Promoting Communities and Downtowns with Paid, Owned, and Earned Media

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Whether your community is a large urban district or a small town, promoting it through traditional media outlets has become more challenging due to unprecedented changes within the communications industry. American newsrooms are in a season of disruption:

  • More than 70 daily newspapers have closed their doors or been consolidated since 2004.
  • Stocks of major media companies such as The New York Times and Gannet lost more than half their value from 2004 to 2014; The McClatchy Company, publisher of The Charlotte Observer and the Raleigh News and Observer lost more than 92% of its value during that time.
  • Regular viewership of local TV news, still the most popular outlet for most Americans, is down six-percent since 2006; among 18 to 29-year olds it’s down 14%.

Among the triggers for these changes to the media landscape are a fluctuating economy and growing access to the Internet. News managers struggle to make their websites profitable while customers and former customers choose an abundance of free online information over paid subscriptions.

While the profitability of news coverage continues to evolve, this diversification of sources has created opportunities for local government and economic development professionals. You have more tools than ever to convey your message directly to your audience, so why not use them all? This post describes an all-of-the-above approach to community marketing efforts that involves a mix of paid, owned, and earned media.

Paid, Owned, and Earned Media Defined

The paid, owned, and earned media model describes digital communication formats that are new, more dynamic versions of traditional communication methods (please see graphic). The term, POE media, is used frequently in private sector trade journals, but is less common in local government and economic development circles. Here’s how the three elements break down: paid media refers to advertising published by a third party in exchange for payment, such as a display ad on a news website. Owned media refers to a format over which the author has complete control, such as the website maintained by the municipality or district staff. Earned media refers to the sharing of information through someone else’s media. Earned media is generally organic and free of charge. This is the most highly-desired media because people tend to assign more value to information from independent sources. For example, you may be more likely to watch a movie after a recommendation from a trusted friend. The other side of that coin is that there is little to no control over the message in earned media. More on that in a moment.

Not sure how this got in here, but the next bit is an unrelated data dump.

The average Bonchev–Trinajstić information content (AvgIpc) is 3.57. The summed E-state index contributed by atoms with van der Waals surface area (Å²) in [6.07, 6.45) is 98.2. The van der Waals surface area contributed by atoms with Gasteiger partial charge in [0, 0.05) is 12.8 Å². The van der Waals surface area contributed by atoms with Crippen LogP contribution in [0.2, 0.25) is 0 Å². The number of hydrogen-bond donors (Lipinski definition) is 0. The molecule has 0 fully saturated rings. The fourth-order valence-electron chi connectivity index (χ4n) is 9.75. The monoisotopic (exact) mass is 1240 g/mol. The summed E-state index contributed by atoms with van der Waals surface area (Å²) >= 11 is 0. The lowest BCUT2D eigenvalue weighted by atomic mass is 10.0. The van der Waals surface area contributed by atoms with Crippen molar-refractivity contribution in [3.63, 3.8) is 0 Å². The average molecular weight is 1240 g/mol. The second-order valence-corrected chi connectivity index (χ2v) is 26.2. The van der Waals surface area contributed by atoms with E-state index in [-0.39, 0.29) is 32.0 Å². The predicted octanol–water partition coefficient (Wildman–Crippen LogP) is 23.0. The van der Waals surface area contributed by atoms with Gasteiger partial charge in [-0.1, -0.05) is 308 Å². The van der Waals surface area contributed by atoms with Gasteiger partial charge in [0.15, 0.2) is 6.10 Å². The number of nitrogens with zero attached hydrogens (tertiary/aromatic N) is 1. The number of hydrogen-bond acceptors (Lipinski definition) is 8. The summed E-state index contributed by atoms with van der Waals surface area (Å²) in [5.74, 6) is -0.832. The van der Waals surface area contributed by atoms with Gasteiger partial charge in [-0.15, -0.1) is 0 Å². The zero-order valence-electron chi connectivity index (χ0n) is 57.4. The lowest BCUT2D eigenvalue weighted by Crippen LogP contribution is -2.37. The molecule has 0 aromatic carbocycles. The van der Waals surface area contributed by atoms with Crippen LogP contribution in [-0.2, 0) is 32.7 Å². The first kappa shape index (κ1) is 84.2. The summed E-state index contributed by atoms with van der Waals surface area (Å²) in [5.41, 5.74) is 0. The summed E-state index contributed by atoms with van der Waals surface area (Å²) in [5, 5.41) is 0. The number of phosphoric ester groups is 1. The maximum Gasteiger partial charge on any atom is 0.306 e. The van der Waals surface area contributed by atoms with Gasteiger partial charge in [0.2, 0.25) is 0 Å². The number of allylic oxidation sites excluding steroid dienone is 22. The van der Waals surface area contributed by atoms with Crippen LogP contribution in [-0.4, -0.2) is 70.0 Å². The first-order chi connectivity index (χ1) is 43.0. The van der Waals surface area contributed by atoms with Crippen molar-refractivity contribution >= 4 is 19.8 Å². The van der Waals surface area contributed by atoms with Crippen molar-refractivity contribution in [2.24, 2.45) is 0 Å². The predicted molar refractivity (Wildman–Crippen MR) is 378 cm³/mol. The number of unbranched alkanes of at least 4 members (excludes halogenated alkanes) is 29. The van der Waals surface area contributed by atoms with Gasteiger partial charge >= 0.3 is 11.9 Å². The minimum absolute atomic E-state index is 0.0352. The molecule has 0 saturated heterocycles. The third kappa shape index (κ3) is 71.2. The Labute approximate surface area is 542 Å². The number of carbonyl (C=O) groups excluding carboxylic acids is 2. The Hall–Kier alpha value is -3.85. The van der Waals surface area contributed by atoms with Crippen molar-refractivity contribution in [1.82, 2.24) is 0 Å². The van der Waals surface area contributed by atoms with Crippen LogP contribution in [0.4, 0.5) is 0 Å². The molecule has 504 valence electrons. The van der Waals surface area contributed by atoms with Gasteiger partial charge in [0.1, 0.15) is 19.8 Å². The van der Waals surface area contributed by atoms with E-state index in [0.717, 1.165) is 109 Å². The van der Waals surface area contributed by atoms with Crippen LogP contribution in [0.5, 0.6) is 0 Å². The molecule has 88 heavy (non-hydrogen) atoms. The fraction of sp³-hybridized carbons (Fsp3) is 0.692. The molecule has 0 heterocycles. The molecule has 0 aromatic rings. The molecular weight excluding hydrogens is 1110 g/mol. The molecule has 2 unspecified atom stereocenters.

POE-media-graphic-BowmanHere’s a simple example of how all of the POE media elements can work together: let’s say the director of a chamber of commerce buys a digital display ad on a local news website. This type of paid ad is dynamic, not static like traditional print ads. People who find it interesting can click to be transported to the excellent content that has been prepared by the chamber and posted to the chamber’s website. The potential customer can learn more about the chamber and the community it represents and perhaps will register for a service or contact chamber staff. In this example, the paid and owned elements have worked together seamlessly to help the customer complete a task. The third element, earned media, would enter the example through the use of another source’s media channels. For example, the same person who learned about the chamber through its digital ad and website can send a short message and a link to his or her followers on Facebook, Twitter, Google+ and other social networks. The chamber’s content has “earned” this person’s attention because he or she decided independently to share it with friends. This digital version of “Word of Mouth” advertising is free and carries a great deal of credibility.

POE media works nicely with today’s technology. According to Pew Research, 58% of American adults own a smartphone, and 42% own a tablet computer as of January, 2014. This is significant, because smartphones and tablets provide instant, easy access to effective marketing messages. As tools continue to improve and become more affordable, their adoption is expected to grow.

Fine-tuning the Message to Take Advantage of All Elements of POE Media

Before considering ways to convey a marketing message, it’s often helpful to determine specific language and how that message will include a “call to action”. A call to action is simply an element in the message that prompts the audience to take action. Is the goal to prompt them to attend an upcoming festival or to persuade them to move a business to a vacant building? If the goal is to attract festival visitors, the call to action is to invite the person to visit. Perhaps a colorful photo of last year’s festivalgoers or a virtual coupon might do the trick: “Mention the word ‘downtown’ for a food truck discount.” A call to action for attracting business would be narrower; it could include a mention of grant money and whom to contact for more information, for example.